What images come to mind when you think of Kent? Probably white cliffs, castles surrounded by moats and cathedrals. What else? Beach huts, beautiful gardens and coalfields. Hang on a minute – coalfields? Yes, there were coalfields in Kent for the best part of a century right up to the late 1980s. In today’s blog I wanted to explore the world of coal mining in Kent.
I was a student at Leeds University during the miners strike of 1984-85 and all the attention was on the collieries and pit villages of West Yorkshire, Northumbria and South Wales. But there were four mines in Kent centred around the Deal and Dover area that were also affected.
Over twenty five years after the last colliery at Betteshanger closed, we decided to see what remains of Kent coal. The best resource to find out more about the coalfields of Kent is the exhibition at Dover Museum.
The history of coal mining in Kent started when coal was originally discovered as part of abortive excavations to build a Channel tunnel in the late 19th century. There then followed what must have been a frustrating twenty year period where bore holes were drilled, speculative shafts sunk and a vast amount of money spent – with little reward.
So what was the problem? The coal was located very deep underground and to get at it meant pumping out large deposits of water lying in chalk beds.
The first commercially produced coal was not mined until 1912 at Snowdon colliery. Previously, 22 miners had drowned when early drilling encountered water and the shaft flooded at 260 feet.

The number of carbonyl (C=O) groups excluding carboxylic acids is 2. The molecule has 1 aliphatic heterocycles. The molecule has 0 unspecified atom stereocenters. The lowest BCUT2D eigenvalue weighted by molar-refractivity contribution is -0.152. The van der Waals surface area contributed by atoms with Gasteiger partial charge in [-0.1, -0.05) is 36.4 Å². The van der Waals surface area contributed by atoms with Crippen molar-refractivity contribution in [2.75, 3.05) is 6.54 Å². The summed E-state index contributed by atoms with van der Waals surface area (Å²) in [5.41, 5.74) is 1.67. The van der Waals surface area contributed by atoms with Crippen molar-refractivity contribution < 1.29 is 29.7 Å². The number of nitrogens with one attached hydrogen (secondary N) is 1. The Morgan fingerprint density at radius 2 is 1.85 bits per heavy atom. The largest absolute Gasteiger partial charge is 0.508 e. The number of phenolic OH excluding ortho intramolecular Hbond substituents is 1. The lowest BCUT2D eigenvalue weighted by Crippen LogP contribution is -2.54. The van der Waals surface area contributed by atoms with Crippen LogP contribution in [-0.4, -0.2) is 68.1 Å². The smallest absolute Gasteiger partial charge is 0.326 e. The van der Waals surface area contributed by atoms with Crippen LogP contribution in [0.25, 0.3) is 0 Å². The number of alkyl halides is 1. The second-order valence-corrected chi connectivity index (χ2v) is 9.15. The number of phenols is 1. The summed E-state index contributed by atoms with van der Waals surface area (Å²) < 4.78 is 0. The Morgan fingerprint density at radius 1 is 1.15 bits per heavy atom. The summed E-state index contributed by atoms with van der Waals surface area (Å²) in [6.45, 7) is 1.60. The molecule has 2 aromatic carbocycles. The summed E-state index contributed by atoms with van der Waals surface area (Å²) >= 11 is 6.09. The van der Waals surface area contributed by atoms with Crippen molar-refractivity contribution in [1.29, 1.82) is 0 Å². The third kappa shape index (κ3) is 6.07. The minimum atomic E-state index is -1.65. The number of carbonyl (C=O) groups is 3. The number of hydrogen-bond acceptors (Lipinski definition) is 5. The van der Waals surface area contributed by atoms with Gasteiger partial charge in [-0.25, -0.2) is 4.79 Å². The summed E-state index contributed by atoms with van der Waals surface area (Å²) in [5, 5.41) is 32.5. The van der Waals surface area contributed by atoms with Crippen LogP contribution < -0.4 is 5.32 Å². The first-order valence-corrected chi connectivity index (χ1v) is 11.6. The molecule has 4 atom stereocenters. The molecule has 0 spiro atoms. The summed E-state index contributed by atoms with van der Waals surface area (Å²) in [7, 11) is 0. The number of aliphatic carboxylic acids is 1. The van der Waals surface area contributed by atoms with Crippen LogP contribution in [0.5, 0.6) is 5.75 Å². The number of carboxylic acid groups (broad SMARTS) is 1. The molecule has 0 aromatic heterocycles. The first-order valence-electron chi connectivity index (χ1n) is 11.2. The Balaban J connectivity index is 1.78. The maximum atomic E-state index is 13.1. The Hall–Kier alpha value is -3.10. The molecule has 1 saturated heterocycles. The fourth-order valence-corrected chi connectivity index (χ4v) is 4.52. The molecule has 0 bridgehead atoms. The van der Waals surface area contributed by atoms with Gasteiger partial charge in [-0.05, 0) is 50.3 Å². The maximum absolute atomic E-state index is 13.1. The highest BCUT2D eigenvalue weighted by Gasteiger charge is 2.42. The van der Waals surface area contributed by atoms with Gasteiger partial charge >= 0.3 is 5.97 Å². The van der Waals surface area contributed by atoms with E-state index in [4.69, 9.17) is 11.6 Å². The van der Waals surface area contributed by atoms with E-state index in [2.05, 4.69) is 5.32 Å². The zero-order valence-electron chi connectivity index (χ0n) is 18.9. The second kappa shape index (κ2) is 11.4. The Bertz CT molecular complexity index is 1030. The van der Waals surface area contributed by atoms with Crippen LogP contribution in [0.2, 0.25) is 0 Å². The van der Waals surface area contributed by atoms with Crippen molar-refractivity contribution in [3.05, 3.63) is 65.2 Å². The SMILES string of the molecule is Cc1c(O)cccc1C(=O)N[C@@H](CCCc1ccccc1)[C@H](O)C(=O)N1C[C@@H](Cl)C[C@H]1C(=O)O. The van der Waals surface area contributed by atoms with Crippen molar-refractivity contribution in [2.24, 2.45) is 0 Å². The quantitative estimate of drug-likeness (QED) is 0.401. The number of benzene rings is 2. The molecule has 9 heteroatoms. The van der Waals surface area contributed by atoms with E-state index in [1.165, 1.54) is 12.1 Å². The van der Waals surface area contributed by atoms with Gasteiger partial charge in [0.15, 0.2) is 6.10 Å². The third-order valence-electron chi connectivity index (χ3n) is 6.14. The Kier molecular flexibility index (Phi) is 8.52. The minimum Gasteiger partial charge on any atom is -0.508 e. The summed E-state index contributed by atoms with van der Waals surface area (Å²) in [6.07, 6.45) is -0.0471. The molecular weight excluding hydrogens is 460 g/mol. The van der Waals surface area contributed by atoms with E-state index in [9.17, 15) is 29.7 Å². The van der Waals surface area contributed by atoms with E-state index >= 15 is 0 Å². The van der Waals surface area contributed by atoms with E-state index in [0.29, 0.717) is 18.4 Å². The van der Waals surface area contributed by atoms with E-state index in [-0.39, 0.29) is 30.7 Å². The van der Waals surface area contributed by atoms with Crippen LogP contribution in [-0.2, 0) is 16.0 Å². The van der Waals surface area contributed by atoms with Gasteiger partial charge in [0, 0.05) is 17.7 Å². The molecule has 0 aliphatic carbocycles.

Snowdown Colliery was conveniently situated alongside the main Dover to Canterbury railway line, and lies between the villages of Nonninton and Womenswold.
We arrived at Snowdon on a sunny spring morning. There are a considerable number of disused colliery buildings still standing behind forbidding rusting iron fences topped with barbed wire. We walked along the road for a while, taking photos and surveyed the deserted scene of over seventy years of coal production. On the other side of the road, the remains of coal spoil was evident over a wide expanse; uneven patches of grey smudged flecks interspersed with dotted meadow flowers, silver birch trees and hardy shrubs.
New coalfields led to a demand for housing closer to the site of the pits.
Most Snowdown miners lived in Dover until the development of the town of Aylesham started in 1926. Aylesham was an innovative model town of 3,000 houses meant to serve Snowdown and a new pit at Adisham. This pit never materialised and Aylesham was only partly finished, providing 650 houses. Built in the middle of farm lands, Aylesham even now seems quite isolated and so every attempt was made to make it self-sufficient, ensuring it had its own shops, social clubs, schools, churches and sports facilities.
We visited the village – built from the proceeds of coal and noted that the Anglican Church had been constructed in 1927. It looked more like a grand community centre than a place of worship and it may have been both. The Roman Catholic church was very non-traditional in design and had a low lying corrugated roof that looked as it had been built in a hurry. The miners institute is now a centre for small business and it was easy to imagine the crescent of houses providing accommodation for the miners to the nearby colliery.